Monday, December 31, 2007

year-end lists

I too dislike them, especially when they insist on appearing in tens, as if the evolutionary accident of our 10 fingers & 10 toes had something to do with the pace of useful/interesting cultural production over an annual cycle which has, after all – 12 months, 365 days – nothing whatsoever to do with a decimal system.

But here are a few lists, notable perhaps for showing precisely how far I've gotten from being up to date: books I've read or re-read this year & found particularly compelling. Lists in no particular order, nor in ten-ishes:
Poetry

Stephen Rodefer, Mon Canard
Benjamin Friedlander, The Missing Occasion of Saying Yes
Martha Ronk, In a Landscape of Having to Repeat
Melanie Neilson, Civil Noir
Geoffrey Hill, Scenes from Comus
Geoffrey Hill, A Treatise of Civil Power
Kate Greenstreet, case sensitive
Carla Harryman, Baby
Rosmarie Waldrop, Curves to the Apple
Myung Mi Kim, Commons
Paul Naylor, Arranging Nature
Norman Finkelstein, Passing Over
Peter Riley, Alstonefield: A Poem

Fiction

Samuel R. Delany, Phallos
A. S. Byatt, Angels & Insects
Paul Auster, Oracle Night
Jane Austen, Emma
Virginia Woolf, The Voyage Out
Samuel Beckett, The Unnamable
Neal Stephenson, Cryptonomicon
Geraldine McCaughrean, Peter Pan in Scarlet
Peter Ackroyd, The Plato Papers

Biography

Lytton Strachey, Queen Victoria
Claire Tomalin, Samuel Pepys: The Unequalled Self
Lyndall Gordon, Virginia Woolf: A Writer’s Life
Stephen Greenblatt, Will in the World: How Shakespeare Became Shakespeare
Lorenz Jäger, Adorno: A Political Biography
Elzbieta Ettinger, Hannah Arendt/Martin Heidegger

Other (criticism, philosophy, usw.)

Lawrence Rainey, Revisiting the Waste Land
Geoffrey O’Brien, The Browser’s Ecstacy: A Meditation on Reading
Theodor W. Adorno, Hegel: Three Studies
Ernst Cassirer, The Philosophy of the Enlightenment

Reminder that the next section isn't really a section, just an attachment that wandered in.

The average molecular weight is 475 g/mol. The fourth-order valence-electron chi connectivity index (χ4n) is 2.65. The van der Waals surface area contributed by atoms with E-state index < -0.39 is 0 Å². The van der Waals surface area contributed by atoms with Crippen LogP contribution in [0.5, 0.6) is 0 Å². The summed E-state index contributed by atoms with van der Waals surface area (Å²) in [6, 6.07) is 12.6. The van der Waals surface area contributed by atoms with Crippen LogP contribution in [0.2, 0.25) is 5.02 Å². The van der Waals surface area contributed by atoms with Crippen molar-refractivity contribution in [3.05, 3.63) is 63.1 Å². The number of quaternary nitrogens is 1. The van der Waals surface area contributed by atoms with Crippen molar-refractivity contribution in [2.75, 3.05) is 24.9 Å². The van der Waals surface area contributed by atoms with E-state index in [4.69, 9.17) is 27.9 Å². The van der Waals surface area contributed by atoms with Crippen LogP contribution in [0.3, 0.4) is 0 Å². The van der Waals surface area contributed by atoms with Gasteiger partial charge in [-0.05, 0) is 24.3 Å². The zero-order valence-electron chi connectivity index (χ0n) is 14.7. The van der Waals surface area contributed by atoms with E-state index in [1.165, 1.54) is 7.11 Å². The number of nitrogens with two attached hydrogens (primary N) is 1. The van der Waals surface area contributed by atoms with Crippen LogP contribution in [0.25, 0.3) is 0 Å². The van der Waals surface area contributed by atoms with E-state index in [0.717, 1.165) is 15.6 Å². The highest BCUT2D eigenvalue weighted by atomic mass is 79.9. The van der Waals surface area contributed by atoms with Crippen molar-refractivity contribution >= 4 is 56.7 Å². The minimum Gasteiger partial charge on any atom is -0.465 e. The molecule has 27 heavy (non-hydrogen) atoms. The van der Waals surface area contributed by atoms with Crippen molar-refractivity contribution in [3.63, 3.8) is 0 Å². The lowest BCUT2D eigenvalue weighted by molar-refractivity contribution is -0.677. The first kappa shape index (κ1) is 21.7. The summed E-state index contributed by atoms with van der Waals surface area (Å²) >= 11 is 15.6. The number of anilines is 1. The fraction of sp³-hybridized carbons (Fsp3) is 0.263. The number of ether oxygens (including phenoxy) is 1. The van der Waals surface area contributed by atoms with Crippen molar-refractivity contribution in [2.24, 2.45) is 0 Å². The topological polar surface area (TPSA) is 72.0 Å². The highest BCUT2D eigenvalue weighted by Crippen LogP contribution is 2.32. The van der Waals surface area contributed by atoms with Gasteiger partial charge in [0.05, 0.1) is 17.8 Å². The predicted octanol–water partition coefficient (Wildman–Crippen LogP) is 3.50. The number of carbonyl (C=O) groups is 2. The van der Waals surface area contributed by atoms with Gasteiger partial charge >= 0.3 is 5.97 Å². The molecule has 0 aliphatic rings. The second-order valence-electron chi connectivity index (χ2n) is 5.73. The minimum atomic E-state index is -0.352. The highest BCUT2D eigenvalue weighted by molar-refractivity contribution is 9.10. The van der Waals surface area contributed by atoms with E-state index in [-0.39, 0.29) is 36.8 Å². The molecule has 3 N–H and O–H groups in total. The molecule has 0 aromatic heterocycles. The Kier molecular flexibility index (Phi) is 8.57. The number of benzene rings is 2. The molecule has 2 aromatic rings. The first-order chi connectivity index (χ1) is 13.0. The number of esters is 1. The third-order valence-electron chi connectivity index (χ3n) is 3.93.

Garry Wills, Witches and Jesuits: Shakespeare’s Macbeth
L. C. Knights, Drama and Society in the Age of Jonson
Joseph Brooker, Joyce’s Critics: Transitions in Reading and Culture
Rosmarie Waldrop, Lavish Absence: Recalling and Rereading Edmond Jabès
James Fairhall, James Joyce and the Question of History
Robert Sheppard, Far Language: Poetics and Linguistically Innovative Poetry 1978-1997
As usual, hoping for better in the new year.

3 comments:

E. M. Selinger said...

Thanks, Mark.

Your "best of" lists are longer than my "read" lists, I'm guessing. Hard to keep track of all those romance novels, but the total number of hours spent reading this year was awfully low by comparison, clearly.

I'm particularly interested in catching up, next year, on good lit crit, as I hope to write some. Your list gives me somewhere to start.

Keep up the good work!

E. M. Selinger said...

P.S. I just noticed "James Fairhall" on that list--he's a colleague, you know, here at DePaul. I'll give him the good word when next I see him--

E

W.B. Keckler said...

Happy New Year to you & yours, Zuk Man. I still didn't get my copy! However, a few issues of GUM magazine from the early seventies did arrive yesterday, along with an unpublished Berrigan ms. I bought, so I'm pleasantly distracted. I liked a lot of your Best Of list...esp. Commons & Waldrop, and I was happy to see your lists reached back and forth in time instead of these factitious Best of 2007 Lists that imply people only read for "nowness." "Kindahere kindanow kindahip kindayesterday'sdreck." Rodefer is one of those authors I keep meaning to search out...I think I only know what's in the Tree....I think he taught Nada Gordon...well one person who did anyway...Martha Ronk just keeps getting better & better...your reading list seems more gender-neutral...i like chicklit more than guylit...i'm fairly sure it's an active prejudice...except for mags that only publish women...those are fascisti...i wonder if they have separate water coolers too...my word verification is almost the word "deskly"...how scrivenerish...love, Bartleby